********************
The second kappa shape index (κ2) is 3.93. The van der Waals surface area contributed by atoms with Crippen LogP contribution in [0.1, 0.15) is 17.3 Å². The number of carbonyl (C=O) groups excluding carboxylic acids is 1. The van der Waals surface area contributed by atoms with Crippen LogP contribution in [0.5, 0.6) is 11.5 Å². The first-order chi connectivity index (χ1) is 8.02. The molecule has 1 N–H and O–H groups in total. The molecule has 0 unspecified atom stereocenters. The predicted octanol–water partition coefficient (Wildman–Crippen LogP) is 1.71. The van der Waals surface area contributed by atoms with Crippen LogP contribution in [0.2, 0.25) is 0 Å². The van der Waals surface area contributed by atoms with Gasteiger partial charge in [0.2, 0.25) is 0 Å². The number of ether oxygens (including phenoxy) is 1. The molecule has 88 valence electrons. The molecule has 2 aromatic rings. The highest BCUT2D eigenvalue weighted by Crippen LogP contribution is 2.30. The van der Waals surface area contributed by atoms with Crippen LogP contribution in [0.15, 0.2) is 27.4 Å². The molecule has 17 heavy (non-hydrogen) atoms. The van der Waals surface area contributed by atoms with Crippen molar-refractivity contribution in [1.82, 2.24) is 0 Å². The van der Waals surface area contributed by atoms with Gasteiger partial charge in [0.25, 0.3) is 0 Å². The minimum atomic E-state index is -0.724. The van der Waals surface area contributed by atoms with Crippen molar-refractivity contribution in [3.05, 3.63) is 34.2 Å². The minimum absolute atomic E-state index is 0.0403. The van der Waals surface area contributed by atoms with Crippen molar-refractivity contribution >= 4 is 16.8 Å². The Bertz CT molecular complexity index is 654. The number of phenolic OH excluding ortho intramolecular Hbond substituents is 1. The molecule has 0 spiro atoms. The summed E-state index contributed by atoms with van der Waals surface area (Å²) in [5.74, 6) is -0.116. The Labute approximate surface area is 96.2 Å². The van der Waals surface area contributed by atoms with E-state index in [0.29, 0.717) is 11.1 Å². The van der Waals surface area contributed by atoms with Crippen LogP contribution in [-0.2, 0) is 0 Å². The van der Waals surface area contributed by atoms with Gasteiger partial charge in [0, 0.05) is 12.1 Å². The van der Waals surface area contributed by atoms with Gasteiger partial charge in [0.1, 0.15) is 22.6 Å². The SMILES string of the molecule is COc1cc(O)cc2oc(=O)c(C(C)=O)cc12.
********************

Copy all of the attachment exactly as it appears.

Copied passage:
The second kappa shape index (κ2) is 3.93. The van der Waals surface area contributed by atoms with Crippen LogP contribution in [0.1, 0.15) is 17.3 Å². The number of carbonyl (C=O) groups excluding carboxylic acids is 1. The van der Waals surface area contributed by atoms with Crippen LogP contribution in [0.5, 0.6) is 11.5 Å². The first-order chi connectivity index (χ1) is 8.02. The molecule has 1 N–H and O–H groups in total. The molecule has 0 unspecified atom stereocenters. The predicted octanol–water partition coefficient (Wildman–Crippen LogP) is 1.71. The van der Waals surface area contributed by atoms with Crippen LogP contribution in [0.2, 0.25) is 0 Å². The van der Waals surface area contributed by atoms with Gasteiger partial charge in [0.2, 0.25) is 0 Å². The number of ether oxygens (including phenoxy) is 1. The molecule has 88 valence electrons. The molecule has 2 aromatic rings. The highest BCUT2D eigenvalue weighted by Crippen LogP contribution is 2.30. The van der Waals surface area contributed by atoms with Crippen LogP contribution in [0.15, 0.2) is 27.4 Å². The molecule has 17 heavy (non-hydrogen) atoms. The van der Waals surface area contributed by atoms with Crippen molar-refractivity contribution in [1.82, 2.24) is 0 Å². The van der Waals surface area contributed by atoms with Gasteiger partial charge in [0.25, 0.3) is 0 Å². The minimum atomic E-state index is -0.724. The van der Waals surface area contributed by atoms with Crippen molar-refractivity contribution in [3.05, 3.63) is 34.2 Å². The minimum absolute atomic E-state index is 0.0403. The van der Waals surface area contributed by atoms with Crippen molar-refractivity contribution >= 4 is 16.8 Å². The Bertz CT molecular complexity index is 654. The number of phenolic OH excluding ortho intramolecular Hbond substituents is 1. The molecule has 0 spiro atoms. The summed E-state index contributed by atoms with van der Waals surface area (Å²) in [5.74, 6) is -0.116. The Labute approximate surface area is 96.2 Å². The van der Waals surface area contributed by atoms with E-state index in [0.29, 0.717) is 11.1 Å². The van der Waals surface area contributed by atoms with Crippen LogP contribution in [-0.2, 0) is 0 Å². The van der Waals surface area contributed by atoms with Gasteiger partial charge in [0, 0.05) is 12.1 Å². The van der Waals surface area contributed by atoms with Gasteiger partial charge in [0.1, 0.15) is 22.6 Å². The SMILES string of the molecule is COc1cc(O)cc2oc(=O)c(C(C)=O)cc12.